"Unlike many artists who reacted to the pandemic with a kind of dutiful tenderness—'Let me help with my song!'—Dylan has decided not to offer comfort, nor to hint at some vague solidarity."

"Lyrically, he’s either cracking weird jokes ('I’ll take the "Scarface" Pacino and the "Godfather" Brando / Mix ’em up in a tank and get a robot commando') or operating in a cold, disdainful, it-ain’t-me-babe mode.... Dylan is a voracious student of United States history—he can, and often does, itemize the various atrocities that have been committed in service to country—and 'Rough and Rowdy Ways' could be understood as a glib summation of America’s outlaw origins, and of the confused, dangerous, and often haphazard way that we preserve democracy. He seems to understand instinctively that American history is not a series of fixed points but an unmoored and constantly evolving idea that needs to be reëstablished each day—things don’t happen once and then stop happening. In this sense, linear time becomes an invention; every moment is this moment.... [F]or me, Dylan’s vast and intersectional understanding of the American mythos feels so plainly and uniquely relevant to the grimness and magnitude of these past few months. As the country attempts to metabolize the murder of George Floyd, it is also attempting to reckon with every crooked, brutal, odious, or unjust murder of a black person—to understand a cycle that began centuries ago and somehow continues apace. What is American racism? It’s everything, Dylan insists. Indiana Jones and J.F.K. and Elvis Presley and Jimmy Reed—nothing exists without the rest of it. None of us are absolved, and none of us are spared."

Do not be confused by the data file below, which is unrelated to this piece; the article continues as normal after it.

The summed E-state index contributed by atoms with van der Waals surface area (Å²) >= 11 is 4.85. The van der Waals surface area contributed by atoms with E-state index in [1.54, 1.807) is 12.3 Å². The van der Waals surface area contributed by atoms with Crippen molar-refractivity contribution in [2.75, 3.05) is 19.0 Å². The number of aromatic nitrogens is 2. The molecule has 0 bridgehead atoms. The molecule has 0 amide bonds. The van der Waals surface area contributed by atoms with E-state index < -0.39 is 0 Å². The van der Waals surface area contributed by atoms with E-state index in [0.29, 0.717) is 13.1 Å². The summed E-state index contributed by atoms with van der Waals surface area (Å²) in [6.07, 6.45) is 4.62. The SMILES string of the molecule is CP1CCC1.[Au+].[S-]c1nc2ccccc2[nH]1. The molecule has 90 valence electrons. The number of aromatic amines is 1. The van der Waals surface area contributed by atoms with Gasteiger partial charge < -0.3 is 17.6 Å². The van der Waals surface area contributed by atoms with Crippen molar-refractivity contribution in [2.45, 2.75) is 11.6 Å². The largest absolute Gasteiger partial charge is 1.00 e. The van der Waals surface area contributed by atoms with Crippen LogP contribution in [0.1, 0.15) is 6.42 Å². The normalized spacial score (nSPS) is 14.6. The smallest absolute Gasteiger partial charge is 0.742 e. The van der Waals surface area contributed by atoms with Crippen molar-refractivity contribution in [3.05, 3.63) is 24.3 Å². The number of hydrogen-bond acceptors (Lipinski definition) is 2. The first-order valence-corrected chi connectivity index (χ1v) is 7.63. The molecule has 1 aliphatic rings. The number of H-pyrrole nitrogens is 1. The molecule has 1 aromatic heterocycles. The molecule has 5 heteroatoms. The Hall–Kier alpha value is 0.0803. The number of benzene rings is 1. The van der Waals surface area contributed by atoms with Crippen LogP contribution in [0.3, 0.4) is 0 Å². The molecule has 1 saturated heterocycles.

You can tell by the diaeresis in "reëstablished" that it's The New Yorker. Amanda Petrusich reviews Bob Dylan's new album, "Rough and Rowdy Ways," which will be released on Friday.

Petrusich sure is putting a lot of her own clunky words into Bob Dylan's mouth. She's insisting that he's insisting — insisting that everything is American racism. Why would you go and assume that what he's saying is what you're fired up to think everybody is supposed to be saying right now?

She did say "for me." You can listen to whatever you want any way you want.

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